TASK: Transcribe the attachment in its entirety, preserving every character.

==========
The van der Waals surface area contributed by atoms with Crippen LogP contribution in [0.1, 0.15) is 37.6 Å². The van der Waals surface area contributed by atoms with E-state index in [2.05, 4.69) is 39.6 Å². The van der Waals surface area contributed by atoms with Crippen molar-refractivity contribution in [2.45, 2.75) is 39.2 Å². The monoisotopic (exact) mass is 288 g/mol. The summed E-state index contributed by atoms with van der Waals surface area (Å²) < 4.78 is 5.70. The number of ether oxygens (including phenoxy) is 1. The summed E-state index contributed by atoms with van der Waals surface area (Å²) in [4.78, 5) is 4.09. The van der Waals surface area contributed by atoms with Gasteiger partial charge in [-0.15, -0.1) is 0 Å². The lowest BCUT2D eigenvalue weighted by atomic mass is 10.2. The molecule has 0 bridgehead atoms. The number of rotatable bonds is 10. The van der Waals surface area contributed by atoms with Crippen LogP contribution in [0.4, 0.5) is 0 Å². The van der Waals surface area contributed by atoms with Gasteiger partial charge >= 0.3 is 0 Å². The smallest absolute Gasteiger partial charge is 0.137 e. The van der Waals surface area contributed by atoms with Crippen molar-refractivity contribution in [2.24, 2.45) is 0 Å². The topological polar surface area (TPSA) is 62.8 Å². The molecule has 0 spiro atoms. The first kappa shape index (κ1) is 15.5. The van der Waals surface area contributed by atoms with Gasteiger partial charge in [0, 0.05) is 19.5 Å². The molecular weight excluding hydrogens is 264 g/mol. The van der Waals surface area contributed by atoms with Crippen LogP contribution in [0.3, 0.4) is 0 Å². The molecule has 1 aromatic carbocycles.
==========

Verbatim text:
The van der Waals surface area contributed by atoms with Crippen LogP contribution in [0.1, 0.15) is 37.6 Å². The van der Waals surface area contributed by atoms with E-state index in [2.05, 4.69) is 39.6 Å². The van der Waals surface area contributed by atoms with Crippen molar-refractivity contribution in [2.45, 2.75) is 39.2 Å². The monoisotopic (exact) mass is 288 g/mol. The summed E-state index contributed by atoms with van der Waals surface area (Å²) < 4.78 is 5.70. The number of ether oxygens (including phenoxy) is 1. The summed E-state index contributed by atoms with van der Waals surface area (Å²) in [4.78, 5) is 4.09. The van der Waals surface area contributed by atoms with Gasteiger partial charge in [-0.15, -0.1) is 0 Å². The lowest BCUT2D eigenvalue weighted by atomic mass is 10.2. The molecule has 0 bridgehead atoms. The number of rotatable bonds is 10. The van der Waals surface area contributed by atoms with Crippen LogP contribution in [0.4, 0.5) is 0 Å². The van der Waals surface area contributed by atoms with Gasteiger partial charge >= 0.3 is 0 Å². The smallest absolute Gasteiger partial charge is 0.137 e. The van der Waals surface area contributed by atoms with Crippen molar-refractivity contribution in [2.24, 2.45) is 0 Å². The topological polar surface area (TPSA) is 62.8 Å². The molecule has 0 spiro atoms. The first kappa shape index (κ1) is 15.5. The van der Waals surface area contributed by atoms with Gasteiger partial charge in [0, 0.05) is 19.5 Å². The molecular weight excluding hydrogens is 264 g/mol. The van der Waals surface area contributed by atoms with Crippen LogP contribution in [0.3, 0.4) is 0 Å². The molecule has 1 aromatic carbocycles.